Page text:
Nurturing the Sibling Relationship


Most of us have siblings; some are close, while others are not. To some extent, our personalities dictate how close we are as adults. But as children, how can we encourage a positive relationship? How can we avoid pitfalls that drive our children apart?

  • siblingsA space of ones own. Our retired pediatrician, Jane Anderson, recommended that we give each child some space to keep belongings of his own.  If your children share a room, she recommends a cabinet or a drawer. According to Jane, who raised five children, children share better if they know they have a sense of ownership and privacy. In our house, the most expensive toys are shared — things like Legos/Duplos and Magnatiles, but each child has a few things that are their own. For privacy, my daughter is not allowed on her older brother’s bunk without his permission, and he has a cabinet of his own things in the dining room, mostly toys that are too old for her. Both children are allowed to ask for privacy, especially in the bathroom, but also when they just need a moment alone.

  • One-on-one time. Dr Laura Markham of Aha Parenting (ahaparenting.com) recently spoke in San Francisco, where she recommended that parents spend alone time with each child, not watching media, even five minutes each day. As a single mom, I find this challenging, but my children so much appreciate it that I’m working to use some small amount of childcare and leverage different bedtimes. For instance, my daughter usually goes to bed before my son, which gives us up to 30 minutes each evening. Twice a week, I pick up my daughter at preschool before my son, and we have over an hour before he joins us. My son loves to put together the snap circuit toys or read to me, while my daughter asks me to read to her or run around together.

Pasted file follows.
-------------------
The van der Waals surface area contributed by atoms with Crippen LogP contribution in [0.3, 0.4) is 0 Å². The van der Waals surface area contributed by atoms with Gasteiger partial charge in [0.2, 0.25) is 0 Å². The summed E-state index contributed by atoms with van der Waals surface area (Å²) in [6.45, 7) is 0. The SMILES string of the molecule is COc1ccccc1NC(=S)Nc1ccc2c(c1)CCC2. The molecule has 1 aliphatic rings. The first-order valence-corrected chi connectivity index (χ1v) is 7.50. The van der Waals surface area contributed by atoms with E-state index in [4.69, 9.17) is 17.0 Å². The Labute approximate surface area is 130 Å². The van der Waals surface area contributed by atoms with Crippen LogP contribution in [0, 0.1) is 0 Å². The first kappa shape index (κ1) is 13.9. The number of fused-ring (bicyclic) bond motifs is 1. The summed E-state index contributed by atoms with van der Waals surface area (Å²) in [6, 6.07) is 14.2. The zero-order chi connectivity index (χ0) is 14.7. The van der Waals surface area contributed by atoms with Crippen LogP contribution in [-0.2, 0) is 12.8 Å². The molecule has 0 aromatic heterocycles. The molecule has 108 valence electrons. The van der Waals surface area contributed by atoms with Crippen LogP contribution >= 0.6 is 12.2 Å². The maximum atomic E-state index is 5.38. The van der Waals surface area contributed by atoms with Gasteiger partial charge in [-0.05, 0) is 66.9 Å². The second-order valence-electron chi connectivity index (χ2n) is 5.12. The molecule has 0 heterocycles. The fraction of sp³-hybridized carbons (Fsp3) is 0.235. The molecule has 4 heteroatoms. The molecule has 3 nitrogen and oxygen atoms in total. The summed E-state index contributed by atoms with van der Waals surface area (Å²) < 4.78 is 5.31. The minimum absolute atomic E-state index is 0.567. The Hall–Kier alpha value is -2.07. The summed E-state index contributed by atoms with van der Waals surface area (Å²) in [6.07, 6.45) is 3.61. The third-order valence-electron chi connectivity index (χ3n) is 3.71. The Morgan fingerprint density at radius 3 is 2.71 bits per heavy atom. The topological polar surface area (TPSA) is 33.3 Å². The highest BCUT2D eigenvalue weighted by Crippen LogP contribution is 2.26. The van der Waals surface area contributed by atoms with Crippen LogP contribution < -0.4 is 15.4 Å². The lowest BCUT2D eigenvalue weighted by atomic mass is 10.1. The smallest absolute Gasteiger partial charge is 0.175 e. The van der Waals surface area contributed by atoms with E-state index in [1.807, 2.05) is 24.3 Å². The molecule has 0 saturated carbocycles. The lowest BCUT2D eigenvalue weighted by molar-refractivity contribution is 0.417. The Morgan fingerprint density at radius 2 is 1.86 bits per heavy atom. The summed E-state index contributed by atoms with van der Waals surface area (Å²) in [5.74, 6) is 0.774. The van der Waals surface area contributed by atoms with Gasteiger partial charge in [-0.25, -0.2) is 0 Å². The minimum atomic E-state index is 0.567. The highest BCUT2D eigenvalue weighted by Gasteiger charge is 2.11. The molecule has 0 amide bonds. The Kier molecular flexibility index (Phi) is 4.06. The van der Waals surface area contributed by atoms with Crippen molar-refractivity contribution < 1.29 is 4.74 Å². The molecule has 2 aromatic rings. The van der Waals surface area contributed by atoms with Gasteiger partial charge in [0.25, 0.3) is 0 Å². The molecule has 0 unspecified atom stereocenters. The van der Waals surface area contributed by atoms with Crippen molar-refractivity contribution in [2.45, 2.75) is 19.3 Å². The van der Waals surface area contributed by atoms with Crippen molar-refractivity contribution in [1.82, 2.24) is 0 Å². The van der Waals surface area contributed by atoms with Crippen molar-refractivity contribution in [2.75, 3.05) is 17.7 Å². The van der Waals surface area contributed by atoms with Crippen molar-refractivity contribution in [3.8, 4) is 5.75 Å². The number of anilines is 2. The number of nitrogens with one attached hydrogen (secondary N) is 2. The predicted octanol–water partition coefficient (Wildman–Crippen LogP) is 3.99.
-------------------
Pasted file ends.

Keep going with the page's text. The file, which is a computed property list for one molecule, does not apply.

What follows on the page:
• No labels. It’s so easy to compare our children. Yet the book below, Siblings Without Rivalry, warns about labeling our children. On our parenting forum, I frequently see parents compare their children, for instance calling one “high maintenance” or “difficult” and the other “easy,” or calling a toddler with a new sibling a “bully”. According to the authors, labels become a self fulfilling prophesy. The difficult child believes he is difficult, so acts out more frequently. Meanwhile, the easy child feels pressure from the title, and both children resent each other.  I’m sure most of us are not extreme, but it certainly doesn’t help their relationship to compare them. Or one sibling might find spelling hard but be a math whiz. If you tell the children that one is a math whiz, and the other is great at literature, they might stop trying in their “weak” areas.

  • Step back. I try not to jump in too quickly when my kids argue, but give them space to work out their problems, a strategy I learned from How to Talk So Kids Will Listen and Listen So Kids Will Talk. Instead, I take a pause and see if the children have solved the issue. When asked, I try to advise the children on how to handle it. So, when my son says, “Lili took my toy,” I suggest that he tell her, “Lili, I was playing with that,” and offer her something else.